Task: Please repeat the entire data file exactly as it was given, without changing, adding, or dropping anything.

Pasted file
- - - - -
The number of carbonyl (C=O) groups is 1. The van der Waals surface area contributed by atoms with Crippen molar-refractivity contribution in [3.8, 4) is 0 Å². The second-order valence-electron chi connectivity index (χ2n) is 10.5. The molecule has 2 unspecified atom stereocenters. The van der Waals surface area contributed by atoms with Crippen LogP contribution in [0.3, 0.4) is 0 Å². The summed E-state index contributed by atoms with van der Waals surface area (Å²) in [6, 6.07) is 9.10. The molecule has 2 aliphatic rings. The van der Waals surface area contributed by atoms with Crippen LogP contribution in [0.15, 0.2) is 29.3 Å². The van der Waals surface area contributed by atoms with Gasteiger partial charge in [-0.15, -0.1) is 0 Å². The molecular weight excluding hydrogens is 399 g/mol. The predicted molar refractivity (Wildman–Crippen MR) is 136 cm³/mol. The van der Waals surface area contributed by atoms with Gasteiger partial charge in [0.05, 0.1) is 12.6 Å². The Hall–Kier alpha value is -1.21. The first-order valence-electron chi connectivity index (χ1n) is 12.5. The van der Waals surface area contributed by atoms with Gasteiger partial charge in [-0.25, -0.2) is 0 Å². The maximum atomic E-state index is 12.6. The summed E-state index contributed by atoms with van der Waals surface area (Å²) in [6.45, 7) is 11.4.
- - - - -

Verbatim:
The number of carbonyl (C=O) groups is 1. The van der Waals surface area contributed by atoms with Crippen molar-refractivity contribution in [3.8, 4) is 0 Å². The second-order valence-electron chi connectivity index (χ2n) is 10.5. The molecule has 2 unspecified atom stereocenters. The van der Waals surface area contributed by atoms with Crippen LogP contribution in [0.3, 0.4) is 0 Å². The summed E-state index contributed by atoms with van der Waals surface area (Å²) in [6, 6.07) is 9.10. The molecule has 2 aliphatic rings. The van der Waals surface area contributed by atoms with Crippen LogP contribution in [0.15, 0.2) is 29.3 Å². The van der Waals surface area contributed by atoms with Gasteiger partial charge in [-0.15, -0.1) is 0 Å². The molecular weight excluding hydrogens is 399 g/mol. The predicted molar refractivity (Wildman–Crippen MR) is 136 cm³/mol. The van der Waals surface area contributed by atoms with Gasteiger partial charge in [0.05, 0.1) is 12.6 Å². The Hall–Kier alpha value is -1.21. The first-order valence-electron chi connectivity index (χ1n) is 12.5. The van der Waals surface area contributed by atoms with Gasteiger partial charge in [-0.25, -0.2) is 0 Å². The maximum atomic E-state index is 12.6. The summed E-state index contributed by atoms with van der Waals surface area (Å²) in [6.45, 7) is 11.4.